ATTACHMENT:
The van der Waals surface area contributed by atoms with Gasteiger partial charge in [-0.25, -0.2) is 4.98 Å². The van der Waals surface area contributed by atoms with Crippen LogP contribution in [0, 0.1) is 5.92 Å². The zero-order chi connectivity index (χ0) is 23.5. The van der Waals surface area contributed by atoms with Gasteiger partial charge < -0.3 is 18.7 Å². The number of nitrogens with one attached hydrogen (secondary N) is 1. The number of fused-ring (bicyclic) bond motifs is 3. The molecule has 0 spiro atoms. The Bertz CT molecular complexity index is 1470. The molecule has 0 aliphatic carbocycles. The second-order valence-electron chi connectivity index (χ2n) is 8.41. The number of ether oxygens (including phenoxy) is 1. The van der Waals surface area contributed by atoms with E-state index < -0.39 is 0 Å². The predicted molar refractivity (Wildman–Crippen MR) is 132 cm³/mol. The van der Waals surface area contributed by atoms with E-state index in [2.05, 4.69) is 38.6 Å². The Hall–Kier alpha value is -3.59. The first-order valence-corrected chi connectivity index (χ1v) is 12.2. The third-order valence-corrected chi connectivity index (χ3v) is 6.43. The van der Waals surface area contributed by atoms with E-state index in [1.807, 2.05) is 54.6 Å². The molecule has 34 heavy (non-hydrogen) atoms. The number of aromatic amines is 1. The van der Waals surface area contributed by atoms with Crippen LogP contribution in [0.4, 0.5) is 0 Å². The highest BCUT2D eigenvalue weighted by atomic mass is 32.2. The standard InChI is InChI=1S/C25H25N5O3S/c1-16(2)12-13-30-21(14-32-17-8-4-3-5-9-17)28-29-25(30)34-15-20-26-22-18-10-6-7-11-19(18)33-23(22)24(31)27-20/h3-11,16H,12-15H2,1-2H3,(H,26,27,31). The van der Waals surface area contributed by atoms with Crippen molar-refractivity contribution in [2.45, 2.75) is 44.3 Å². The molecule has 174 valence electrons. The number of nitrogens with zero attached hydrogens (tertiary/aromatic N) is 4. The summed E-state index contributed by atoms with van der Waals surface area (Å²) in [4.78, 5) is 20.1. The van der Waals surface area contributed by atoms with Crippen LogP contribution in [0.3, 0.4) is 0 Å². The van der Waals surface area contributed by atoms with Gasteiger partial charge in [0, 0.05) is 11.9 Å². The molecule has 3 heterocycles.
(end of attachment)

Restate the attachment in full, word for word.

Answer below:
The van der Waals surface area contributed by atoms with Gasteiger partial charge in [-0.25, -0.2) is 4.98 Å². The van der Waals surface area contributed by atoms with Crippen LogP contribution in [0, 0.1) is 5.92 Å². The zero-order chi connectivity index (χ0) is 23.5. The van der Waals surface area contributed by atoms with Gasteiger partial charge < -0.3 is 18.7 Å². The number of nitrogens with one attached hydrogen (secondary N) is 1. The number of fused-ring (bicyclic) bond motifs is 3. The molecule has 0 spiro atoms. The Bertz CT molecular complexity index is 1470. The molecule has 0 aliphatic carbocycles. The second-order valence-electron chi connectivity index (χ2n) is 8.41. The number of ether oxygens (including phenoxy) is 1. The van der Waals surface area contributed by atoms with E-state index < -0.39 is 0 Å². The predicted molar refractivity (Wildman–Crippen MR) is 132 cm³/mol. The van der Waals surface area contributed by atoms with E-state index in [2.05, 4.69) is 38.6 Å². The Hall–Kier alpha value is -3.59. The first-order valence-corrected chi connectivity index (χ1v) is 12.2. The third-order valence-corrected chi connectivity index (χ3v) is 6.43. The van der Waals surface area contributed by atoms with E-state index in [1.807, 2.05) is 54.6 Å². The molecule has 34 heavy (non-hydrogen) atoms. The number of aromatic amines is 1. The van der Waals surface area contributed by atoms with Crippen LogP contribution in [0.4, 0.5) is 0 Å². The highest BCUT2D eigenvalue weighted by atomic mass is 32.2. The standard InChI is InChI=1S/C25H25N5O3S/c1-16(2)12-13-30-21(14-32-17-8-4-3-5-9-17)28-29-25(30)34-15-20-26-22-18-10-6-7-11-19(18)33-23(22)24(31)27-20/h3-11,16H,12-15H2,1-2H3,(H,26,27,31). The van der Waals surface area contributed by atoms with Crippen molar-refractivity contribution in [2.45, 2.75) is 44.3 Å². The molecule has 174 valence electrons. The number of nitrogens with zero attached hydrogens (tertiary/aromatic N) is 4. The summed E-state index contributed by atoms with van der Waals surface area (Å²) in [4.78, 5) is 20.1. The van der Waals surface area contributed by atoms with Crippen LogP contribution in [0.3, 0.4) is 0 Å². The van der Waals surface area contributed by atoms with Gasteiger partial charge in [0, 0.05) is 11.9 Å². The molecule has 3 heterocycles.